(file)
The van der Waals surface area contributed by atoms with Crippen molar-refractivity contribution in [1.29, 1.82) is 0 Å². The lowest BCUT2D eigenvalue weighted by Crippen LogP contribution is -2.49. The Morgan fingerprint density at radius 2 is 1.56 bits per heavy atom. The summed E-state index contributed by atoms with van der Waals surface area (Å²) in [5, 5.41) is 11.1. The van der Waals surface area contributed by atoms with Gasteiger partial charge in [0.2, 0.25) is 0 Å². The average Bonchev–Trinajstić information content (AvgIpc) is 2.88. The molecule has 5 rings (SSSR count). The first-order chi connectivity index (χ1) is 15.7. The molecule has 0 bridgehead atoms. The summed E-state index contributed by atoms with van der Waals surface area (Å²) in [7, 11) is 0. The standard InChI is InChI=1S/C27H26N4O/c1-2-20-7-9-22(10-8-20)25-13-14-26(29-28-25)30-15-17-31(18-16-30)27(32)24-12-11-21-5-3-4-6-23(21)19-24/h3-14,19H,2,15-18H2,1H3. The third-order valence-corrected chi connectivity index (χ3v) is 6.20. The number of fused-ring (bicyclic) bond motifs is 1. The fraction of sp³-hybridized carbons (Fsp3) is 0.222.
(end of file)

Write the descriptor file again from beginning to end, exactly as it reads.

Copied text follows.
The van der Waals surface area contributed by atoms with Crippen molar-refractivity contribution in [1.29, 1.82) is 0 Å². The lowest BCUT2D eigenvalue weighted by Crippen LogP contribution is -2.49. The Morgan fingerprint density at radius 2 is 1.56 bits per heavy atom. The summed E-state index contributed by atoms with van der Waals surface area (Å²) in [5, 5.41) is 11.1. The van der Waals surface area contributed by atoms with Gasteiger partial charge in [0.2, 0.25) is 0 Å². The average Bonchev–Trinajstić information content (AvgIpc) is 2.88. The molecule has 5 rings (SSSR count). The first-order chi connectivity index (χ1) is 15.7. The molecule has 0 bridgehead atoms. The summed E-state index contributed by atoms with van der Waals surface area (Å²) in [7, 11) is 0. The standard InChI is InChI=1S/C27H26N4O/c1-2-20-7-9-22(10-8-20)25-13-14-26(29-28-25)30-15-17-31(18-16-30)27(32)24-12-11-21-5-3-4-6-23(21)19-24/h3-14,19H,2,15-18H2,1H3. The third-order valence-corrected chi connectivity index (χ3v) is 6.20. The number of fused-ring (bicyclic) bond motifs is 1. The fraction of sp³-hybridized carbons (Fsp3) is 0.222.